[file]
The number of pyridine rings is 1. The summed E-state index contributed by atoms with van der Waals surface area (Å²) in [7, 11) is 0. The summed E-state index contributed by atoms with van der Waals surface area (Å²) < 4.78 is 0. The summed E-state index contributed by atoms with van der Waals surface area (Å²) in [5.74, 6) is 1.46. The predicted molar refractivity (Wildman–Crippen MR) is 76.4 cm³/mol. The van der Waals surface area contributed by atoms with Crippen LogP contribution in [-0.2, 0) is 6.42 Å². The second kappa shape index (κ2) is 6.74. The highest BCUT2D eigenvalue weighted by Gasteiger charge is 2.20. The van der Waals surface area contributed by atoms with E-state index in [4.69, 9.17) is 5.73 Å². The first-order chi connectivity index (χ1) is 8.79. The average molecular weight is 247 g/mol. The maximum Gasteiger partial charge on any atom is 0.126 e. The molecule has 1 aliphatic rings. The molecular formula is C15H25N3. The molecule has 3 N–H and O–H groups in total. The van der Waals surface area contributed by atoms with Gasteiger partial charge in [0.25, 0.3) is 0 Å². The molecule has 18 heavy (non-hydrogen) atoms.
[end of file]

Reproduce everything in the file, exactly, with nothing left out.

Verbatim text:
The number of pyridine rings is 1. The summed E-state index contributed by atoms with van der Waals surface area (Å²) in [7, 11) is 0. The summed E-state index contributed by atoms with van der Waals surface area (Å²) < 4.78 is 0. The summed E-state index contributed by atoms with van der Waals surface area (Å²) in [5.74, 6) is 1.46. The predicted molar refractivity (Wildman–Crippen MR) is 76.4 cm³/mol. The van der Waals surface area contributed by atoms with Crippen LogP contribution in [-0.2, 0) is 6.42 Å². The second kappa shape index (κ2) is 6.74. The highest BCUT2D eigenvalue weighted by Gasteiger charge is 2.20. The van der Waals surface area contributed by atoms with E-state index in [4.69, 9.17) is 5.73 Å². The first-order chi connectivity index (χ1) is 8.79. The average molecular weight is 247 g/mol. The maximum Gasteiger partial charge on any atom is 0.126 e. The molecule has 1 aliphatic rings. The molecular formula is C15H25N3. The molecule has 3 N–H and O–H groups in total. The van der Waals surface area contributed by atoms with Gasteiger partial charge in [0.25, 0.3) is 0 Å². The molecule has 18 heavy (non-hydrogen) atoms.